Sofia Salvo & Thoom
Sofia Salvo has been improvising and making weird creatures with her baritone sax since long ago in Buenos Aires, Argentina. After moving to Berlin in 2019, she also began to compose her own sound collages by mixing sax, her voice, and noise recordings. Both for her live free improvisation performances and her house made tracks, she finds inspiration in everyday traumas and dreams, she needs to create to transform, and all in the end, to be able to be more present in the present time.
Thoom is a Lebanese singer-songwriter. Her unexpected melodies set to edgy, electronic dissonance fuse with minimal, age-old arrangements like a guitar and a voice. Sometimes screaming, sometimes whispering, Thoom is a storyteller, often singing about fantasies of love, morality, and human nature. Following two years of live performance and experimentation, Thoom just released her 9-track debut album, Pork.
L to R: Sofia Salvo, Khyam Allami, Thoom
Amplify Berlin Monthly Radio Show on Reboot FM
T: When did you first start performing improvisation, was this your first experience with music?
SS: My first experiences with music were mostly in the academic world and with rock bands from friends in high school. Then rock developed more into playing free noisy stuff, and with the passing of time I found the free improvisation scene in Buenos Aires and felt that was my place. That also made me realize that the formal careers I was studying didn’t totally make me happy so I quit them. For me, so far, free or experimental expressions are the ones where I feel I can speak more from myself instead of playing “styles” of music, which anyway I also enjoy, but I feel they don’t belong to me.
T: In your duet El Segundo Es Terrible, how do you guys record your improvisations? What is the process of recording like?
SS: That’s a good question because we just recorded our second album in a different way than the first one. Last year, we rented a little house for 2 nights on an island pretty far from the city of Buenos Aires and we set up a diy “studio” with a zoom recorder and two mics. Then we played relaxed and freely during those days, and after we selected the material. This time, we recorded here in Berlin in FailSafe Editions studio, and for this time we rehearsed a lot and came to the studio with some concepts for which we did a couple of takes of each. So, improvisation was key in both albums but this time we also tried to develop a more conceptual/compositional idea.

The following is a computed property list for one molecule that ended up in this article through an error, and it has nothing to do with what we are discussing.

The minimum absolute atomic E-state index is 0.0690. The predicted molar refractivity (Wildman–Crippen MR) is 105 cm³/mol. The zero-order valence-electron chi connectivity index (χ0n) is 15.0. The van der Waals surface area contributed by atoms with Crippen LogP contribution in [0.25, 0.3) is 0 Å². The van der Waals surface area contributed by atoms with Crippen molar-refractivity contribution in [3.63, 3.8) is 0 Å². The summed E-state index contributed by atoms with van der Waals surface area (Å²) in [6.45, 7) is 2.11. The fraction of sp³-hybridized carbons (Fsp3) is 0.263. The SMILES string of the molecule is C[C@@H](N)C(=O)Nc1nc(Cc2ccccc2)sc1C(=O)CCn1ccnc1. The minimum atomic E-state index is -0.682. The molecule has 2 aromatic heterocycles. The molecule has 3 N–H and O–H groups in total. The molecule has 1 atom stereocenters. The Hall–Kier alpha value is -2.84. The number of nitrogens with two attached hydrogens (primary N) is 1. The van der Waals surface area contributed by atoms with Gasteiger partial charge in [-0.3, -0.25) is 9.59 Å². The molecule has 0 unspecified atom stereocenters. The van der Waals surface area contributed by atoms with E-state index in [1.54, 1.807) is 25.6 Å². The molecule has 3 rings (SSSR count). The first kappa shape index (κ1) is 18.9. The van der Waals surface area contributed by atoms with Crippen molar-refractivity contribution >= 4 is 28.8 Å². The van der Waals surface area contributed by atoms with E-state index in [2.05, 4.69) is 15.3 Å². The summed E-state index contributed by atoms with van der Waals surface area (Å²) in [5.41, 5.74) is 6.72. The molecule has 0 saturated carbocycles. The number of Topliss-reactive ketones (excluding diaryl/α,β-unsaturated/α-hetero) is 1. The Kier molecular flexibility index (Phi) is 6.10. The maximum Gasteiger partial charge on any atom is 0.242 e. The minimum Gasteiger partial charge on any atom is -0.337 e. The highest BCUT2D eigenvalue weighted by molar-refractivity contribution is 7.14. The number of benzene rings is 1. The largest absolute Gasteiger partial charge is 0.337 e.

T: I know that the core of your work is improvisation. In a recent interview, you said that the material you’re working on now is much different than what you had released previously. What has changed?
SS: Well, as much as you get into something you enjoy, the more you want to grow on it. So this year I began to work with digital audio editing and composing with my laptop, and for the first time I released a material by myself and where the sax is not the main instrument. I want to develop my impro language also into compositions. It’s a challenge because until now my relation with music was mostly as a performer and not a composer, but I want to see what’s in my mind.
SS: You live in different parts of the world — how do you think the context influences your creative process?
T: I think most of the influence is subconscious and just happens. In a way, traveling a lot and not having much of a home base forces you to assert yourself, in whatever community or “scene” you find yourself in. Sometimes I feel like I’m battling with where I am and the aesthetic and social politics of the place I’m in and this process grounds me and inspires me. Traveling a lot can be disorienting too; it reminds you of all the options you have…But through living in all these different places, I’ve made music with people who have vastly different processes and it has taught me a lot about the different ways I can approach making a song.
SS: There is a very strong aesthetic in your music and atmosphere. How did you get to develop that particular universe?
T: I was making visual art before I made any music so that has always been a part of what I do and how I imagine. A lot of times when I am writing a song I will imagine visual scenarios and many times, it helps me finish writing lyrics. I also collaborate a lot with Ike Clateman and Chuck Clateman, we make most of the visuals together. I usually have an idea, then I express it to Ike and Chuck and we build on it. Sometimes it can take weeks but sometimes it’s immediate and it feels right. I try not to think about it too much. It’s really nice because I feel like we don’t really talk about concepts or anything. We can communicate through what we’re making and understand each other.
SS: What else would you like to do that you’re not doing yet?
T: I’m starting to get real sick of performing with a computer and staring at a screen all day and all night. I want to try some different setups. A lot of people that have said that the computer is an instrument and stuff like that and I think that’s true, but it doesn’t give a feel as human as other instruments I have been playing with. I’m looking for something more immediate.